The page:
(urth) Blood Pudding (was Neighbors as Faeries)

Jordon Flato jordonflato at gmail.com
Fri Mar 20 11:54:42 PDT 2009

You know, I just read this part, and I can't find any reference to a Tree
being in there with him, much less anything close to resembling a tree
eating his corpse.  A Neighbor comes in (he thinks it a spider or
something).  As a matter of fact, I just reread that, and there is not
mention or even hint of a tree(s) being in the pit with Horn, so I don't
know where this comes from.  Can you cite anything?

I do see the Neigbors associated with Trees on some level, but not as
projections.  The Neighbors as for permission to visit this world, and
indicate they have left this world to go to another.  How is that connected
to the Trees?  The trees obviously don't leave (no pun intended).  Are the
trees Spirit Antennae or something which allow the Neighbors to transmit
themselves back to Blue?

I don't see nearly as direct a connection between the trees and the
Neighbors as some seem to, although I will admit there is some possible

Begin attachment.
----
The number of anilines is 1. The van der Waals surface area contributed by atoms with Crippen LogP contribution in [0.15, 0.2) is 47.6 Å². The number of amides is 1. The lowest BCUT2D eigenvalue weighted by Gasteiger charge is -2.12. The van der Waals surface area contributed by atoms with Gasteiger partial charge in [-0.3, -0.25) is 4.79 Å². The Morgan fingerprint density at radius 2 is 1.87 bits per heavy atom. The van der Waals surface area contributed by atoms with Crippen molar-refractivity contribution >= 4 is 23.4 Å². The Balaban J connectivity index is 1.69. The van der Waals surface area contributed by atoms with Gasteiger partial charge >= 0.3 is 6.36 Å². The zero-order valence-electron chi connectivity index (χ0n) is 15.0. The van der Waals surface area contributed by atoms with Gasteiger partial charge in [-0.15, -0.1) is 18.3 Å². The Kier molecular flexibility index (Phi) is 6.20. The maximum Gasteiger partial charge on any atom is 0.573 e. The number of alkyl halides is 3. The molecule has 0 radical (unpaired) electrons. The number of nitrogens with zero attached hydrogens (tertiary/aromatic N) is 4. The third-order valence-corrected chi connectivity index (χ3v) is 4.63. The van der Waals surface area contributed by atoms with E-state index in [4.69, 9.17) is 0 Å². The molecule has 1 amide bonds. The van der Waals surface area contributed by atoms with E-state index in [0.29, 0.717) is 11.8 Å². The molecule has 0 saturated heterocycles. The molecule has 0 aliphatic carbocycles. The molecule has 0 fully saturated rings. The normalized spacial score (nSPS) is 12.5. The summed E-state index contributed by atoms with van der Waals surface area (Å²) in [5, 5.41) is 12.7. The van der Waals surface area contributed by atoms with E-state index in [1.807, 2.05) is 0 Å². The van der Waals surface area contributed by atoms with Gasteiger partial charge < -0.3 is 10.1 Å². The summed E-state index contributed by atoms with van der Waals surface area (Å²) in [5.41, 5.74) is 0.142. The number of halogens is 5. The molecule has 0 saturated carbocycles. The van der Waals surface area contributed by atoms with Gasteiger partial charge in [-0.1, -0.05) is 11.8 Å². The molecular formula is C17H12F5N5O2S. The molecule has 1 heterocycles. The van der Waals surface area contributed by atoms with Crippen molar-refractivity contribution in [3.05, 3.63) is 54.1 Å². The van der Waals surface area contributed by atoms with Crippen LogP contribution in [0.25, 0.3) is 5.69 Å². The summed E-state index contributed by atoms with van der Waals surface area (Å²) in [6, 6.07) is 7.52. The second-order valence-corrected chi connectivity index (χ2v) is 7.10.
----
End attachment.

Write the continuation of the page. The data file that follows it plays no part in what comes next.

connection, no doubt.

But there is no tree in the pit.  Not from textual references anyway.

RE:  Hybridization.  YES!  This is the one thing which is making me
seriously consider that a neighbor did something siginficant in this respect
to Horn in the pit.  It fits thematically.

On Fri, Mar 20, 2009 at 11:36 AM, Brian Lovely <brian at studiobl.com> wrote:

> Remember that hybrids are a big part of the story.  That long bit with
> Silk/Horn, the farmer, and how to cross corn wasn't there for nothing.
> Plus, in the books, transferring blood transfers more than...well, blood.
> The blood confers some of the donor's being, creating a kind of hybrid.
> Also, the neighbors resemble and/or are heavily associated with trees.
>  When
> Krait is dying on Green, the trees are described in very human terms.  The
> tree in the pit with Horn was a Neighbor who ate Horn, or consumed his
> corpse, or somehow otherwise hybridized with him.
> -Brian Lovely
> Jordon Flato wrote:
> I would agree that chasing the stag, falling in the Pit (which was in the
> midst of a classic faerie circle of the ruins) represented a crossing over
> of sorts, but I don't think it necessitates Horns death.  That is a turning
> point in the narrative for a number of reasons, not the least of which is
> that it brings Horn directly to the attention of the neighbors (without, I
> would posit, necessitating a transfer of 'souls' into Horn).
> I grant it is possible, but I just don't see it yet.
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